You ain’t going nowhere

So who has the upper hand in the tussle between MySpace and Photobucket? Mike Arrington argues that Photobucket has the stronger lock-in: “many MySpace/Photobucket users will simply leave MySpace and go to one of its many competitors rather than lose the ability to embed their Photobucket media. Re-creating a profile at another social network takes a lot less time than re-uploading hours of video. In the end, Photobucket could prove to be stickier than MySpace.”

I don’t buy that. While it’s true that for some (small but perhaps important) minority of MySpace customers, the time-related switching cost of leaving Photobucket would be higher than the time-related switching cost of leaving MySpace, time is not the only factor. There’s also the network effect: How much of the value of the site comes from the other people using it? The network effect would seem to be much higher for MySpace – it’s all about the friends, right? – than for Photobucket. MySpace gives you an address; Photobucket gives you a tool. Unless there’s a mass exodus from MySpace, which is highly unlikely at this point (yes, that contradicts something I wrote a year ago), the total switching cost for leaving a popular social network like MySpace will be much higher than for leaving a tool-maker like Photobucket.

A lot of people will buy a new phone even if it means reprogramming all their automatic-dial numbers. Switching phone numbers is a much bigger deal, even if it’s “easier.”

I think Dare Obasanjo gets it right:

The key question is whether the lock-in from a social network site like MySpace (where all your friends are) is more significant than the lock-in from having my media stored in a particular photo hosting or video hosting site. If MySpace has only blocked new embeds from PhotoBucket then I’m willing to bet that it is more likely that users will simply pick a new media hosting provider (e.g. YouTube for videos, Flickr for photos) than that they’ll switch to Facebook or Windows Live Spaces because they are too tied to PhotoBucket. If I were PhotoBucket, I’d work with MySpace and either (i) agree on how MySpace gets a revshare of PhotoBucket ads shown on their site or (ii) make it easy for MySpace to filter out the embeds with ads (which are a minority) and allow other embedded media from PhotoBucket pass through.

What this affair reveals is that even in the supposedly open world of Web 2.0, competitive advantage still seems to be measured by the strength of a site’s or a service’s lock-in and the size of the switching costs it imposes on its “members.” It’s still as much, or more, about erecting barriers as it is about knocking them down.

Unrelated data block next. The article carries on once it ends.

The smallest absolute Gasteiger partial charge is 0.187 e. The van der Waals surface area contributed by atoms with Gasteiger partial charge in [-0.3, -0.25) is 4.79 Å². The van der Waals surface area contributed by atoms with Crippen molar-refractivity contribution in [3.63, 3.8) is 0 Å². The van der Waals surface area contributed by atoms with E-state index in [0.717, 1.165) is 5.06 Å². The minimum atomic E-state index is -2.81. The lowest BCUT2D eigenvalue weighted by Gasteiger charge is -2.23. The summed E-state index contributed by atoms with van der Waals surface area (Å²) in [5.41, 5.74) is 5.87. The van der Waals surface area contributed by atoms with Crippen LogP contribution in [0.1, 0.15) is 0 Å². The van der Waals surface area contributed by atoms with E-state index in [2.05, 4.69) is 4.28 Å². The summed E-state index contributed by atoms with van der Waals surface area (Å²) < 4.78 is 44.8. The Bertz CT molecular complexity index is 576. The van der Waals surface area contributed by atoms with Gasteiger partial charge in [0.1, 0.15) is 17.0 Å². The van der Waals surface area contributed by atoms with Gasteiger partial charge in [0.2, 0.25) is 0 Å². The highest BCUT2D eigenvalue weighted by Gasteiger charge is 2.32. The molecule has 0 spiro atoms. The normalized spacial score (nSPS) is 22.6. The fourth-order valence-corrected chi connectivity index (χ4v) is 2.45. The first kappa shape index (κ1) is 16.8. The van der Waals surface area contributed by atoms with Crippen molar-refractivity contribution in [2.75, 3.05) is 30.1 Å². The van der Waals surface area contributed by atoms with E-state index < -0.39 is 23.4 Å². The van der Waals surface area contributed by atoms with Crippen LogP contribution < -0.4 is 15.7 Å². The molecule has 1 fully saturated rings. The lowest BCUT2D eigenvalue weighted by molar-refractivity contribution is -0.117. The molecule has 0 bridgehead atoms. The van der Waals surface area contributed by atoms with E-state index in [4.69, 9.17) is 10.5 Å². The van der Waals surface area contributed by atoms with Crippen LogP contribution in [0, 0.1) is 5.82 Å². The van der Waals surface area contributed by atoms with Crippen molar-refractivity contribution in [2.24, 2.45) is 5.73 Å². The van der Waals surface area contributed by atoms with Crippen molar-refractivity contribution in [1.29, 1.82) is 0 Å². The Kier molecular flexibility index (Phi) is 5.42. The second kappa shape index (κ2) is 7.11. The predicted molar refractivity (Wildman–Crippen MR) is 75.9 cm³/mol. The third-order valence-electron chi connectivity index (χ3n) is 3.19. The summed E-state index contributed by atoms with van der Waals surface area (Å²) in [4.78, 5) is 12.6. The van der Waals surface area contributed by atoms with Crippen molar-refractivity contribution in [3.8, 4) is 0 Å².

4 thoughts on “You ain’t going nowhere

  1. ceejayoz

    There’s also the fact that many MySpacers have spent countless hours finding and adding blinky animated sparkly shit to their pages. There’s a huge time investment in both, not just Photobucket.

  2. MarcFarley

    Standards supporting the portability of “blinky animated sparkly shit”(BASS) could tip the scales here. Then Myspace competitors could fish for clients based on BASS import tools.

  3. Nick Carr

    In the late 90s, it seemed that BASS was going out of style as a site design strategy. But MySpace has really brought it back to the fore. BASS is the Web’s bling.

  4. lawrence

    There’s sort of a neat tension here. As you say, the leaders in a space have an incentive to erect walls and obstacles to lock folks down. This creates opportunities for challengers to make headway by being more open. One of the reasons that MySpace was able to overtake Friendster was the rigidity with which Friendster was run.

    There is conceivably some line that MySpace could cross that would drive influential users away en masse. Maybe it’s taking away YouTube videos. Maybe it’s getting rid of all third party embeds. I don’t think Photobucket will be that line, but at this point, it’s too early to tell.

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